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# Long Delta Strategies : What is Delta?

If you have ever traded options before, you’ve likely seen a numerical value for "delta" on your trading platform. Delta is simply one of several values options traders refer to as "greeks". These numbers are all being used in calculations behind the scenes to determine what the fair premium for an option contract is. Other greeks include Theta and Gamma, but today we will be considering delta and how you can profit from it.

So, we know delta is a number, and we know that delta corresponds to an options price, but how? Put simply, delta is a ratio. The delta ratio represents how the price of an option will change for every \$1 the stock moves . This can be confusing to think about, so let's use an example. Let’s say I purchase a call option on stock ABC. This call option has a delta of 40. If stock ABC moves \$1 higher, my call option will gain \$40 in value. Similarly, if stock ABC moves down \$1 tomorrow, my call option will lose \$40 in value.

Options can have a negative delta as well. Put options always have a negative delta, because they gain value when a stock moves downwards. Call options always have a positive delta, because they become more valuable when a stock moves upwards. However, Delta does have a cap. A single call option can have a delta value ranging from 0-100. A put option can have a delta value ranging from -100 to 0. This makes a lot of sense when considering options correspond with 100 shares of underlying stock. Options that are in the money will have a delta closer to 100 or -100. Options that are out of the money have a lower delta value closer to 0. Now that we understand the mechanics of delta, let’s examine how to make profitable trades by using delta as our main vehicle.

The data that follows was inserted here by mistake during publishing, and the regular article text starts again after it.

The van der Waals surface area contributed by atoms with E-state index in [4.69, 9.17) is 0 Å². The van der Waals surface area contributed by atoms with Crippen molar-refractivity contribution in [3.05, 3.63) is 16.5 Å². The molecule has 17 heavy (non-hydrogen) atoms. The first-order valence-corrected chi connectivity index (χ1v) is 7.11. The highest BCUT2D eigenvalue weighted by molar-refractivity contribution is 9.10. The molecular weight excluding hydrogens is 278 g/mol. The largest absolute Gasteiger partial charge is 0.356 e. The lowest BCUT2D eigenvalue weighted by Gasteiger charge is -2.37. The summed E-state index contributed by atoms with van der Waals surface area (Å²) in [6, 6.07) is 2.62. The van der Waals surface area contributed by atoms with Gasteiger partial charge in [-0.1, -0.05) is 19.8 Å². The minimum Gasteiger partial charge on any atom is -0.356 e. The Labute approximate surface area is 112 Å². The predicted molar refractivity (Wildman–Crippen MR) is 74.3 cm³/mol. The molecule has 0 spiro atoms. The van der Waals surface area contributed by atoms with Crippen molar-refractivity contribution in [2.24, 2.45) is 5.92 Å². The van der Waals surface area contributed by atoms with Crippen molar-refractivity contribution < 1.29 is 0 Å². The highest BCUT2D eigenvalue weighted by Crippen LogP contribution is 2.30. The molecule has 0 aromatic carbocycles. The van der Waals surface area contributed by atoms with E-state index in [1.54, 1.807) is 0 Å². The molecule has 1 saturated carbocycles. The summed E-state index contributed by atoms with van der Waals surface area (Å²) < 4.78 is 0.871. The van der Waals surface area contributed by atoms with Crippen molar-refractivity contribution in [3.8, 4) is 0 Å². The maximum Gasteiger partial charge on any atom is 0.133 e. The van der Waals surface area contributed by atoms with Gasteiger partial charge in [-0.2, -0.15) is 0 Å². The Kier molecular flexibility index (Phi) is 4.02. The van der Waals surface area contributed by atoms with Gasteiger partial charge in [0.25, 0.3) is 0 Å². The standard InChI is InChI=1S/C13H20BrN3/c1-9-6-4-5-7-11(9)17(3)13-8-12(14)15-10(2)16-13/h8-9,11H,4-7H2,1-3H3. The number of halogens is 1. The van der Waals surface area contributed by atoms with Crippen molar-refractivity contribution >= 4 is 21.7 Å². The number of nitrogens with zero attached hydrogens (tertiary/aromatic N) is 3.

## Long Delta Strategies vs Other Strategies

Because delta is associated with the direction of a stock's movement, we will look to use delta to profit when we have a strong opinion that a stock will move up or down. This is also called directional trading. A large majority of options traders tend to stray away from directional trading, and instead opt to make most of their money by selling options to collect cash. They then wait for the options they sold to expire worthless, or buy the options back for a lower price. These are called long theta strategies. Good examples of long theta strategies are short put spreads, and iron condors. These strategies usually have a higher probability of being profitable. For what reasons would we want to enter a trade that has a lower chance of being profitable? Certain long delta strategies, such as the long call spread, have notable benefits over long theta strategies.

## Benefits of Long Call Spreads

One benefit of long call spreads (aka: long delta strategies) that will be attractive to many new options traders is that it is a much cheaper position to enter than a short put spread. These are both bullish positions that will benefit when the stock rises in value. However, the long call spread will tie up much less of your buying power, and additionally generate more profit from a directional move. Let’s use a real world world example to demonstrate.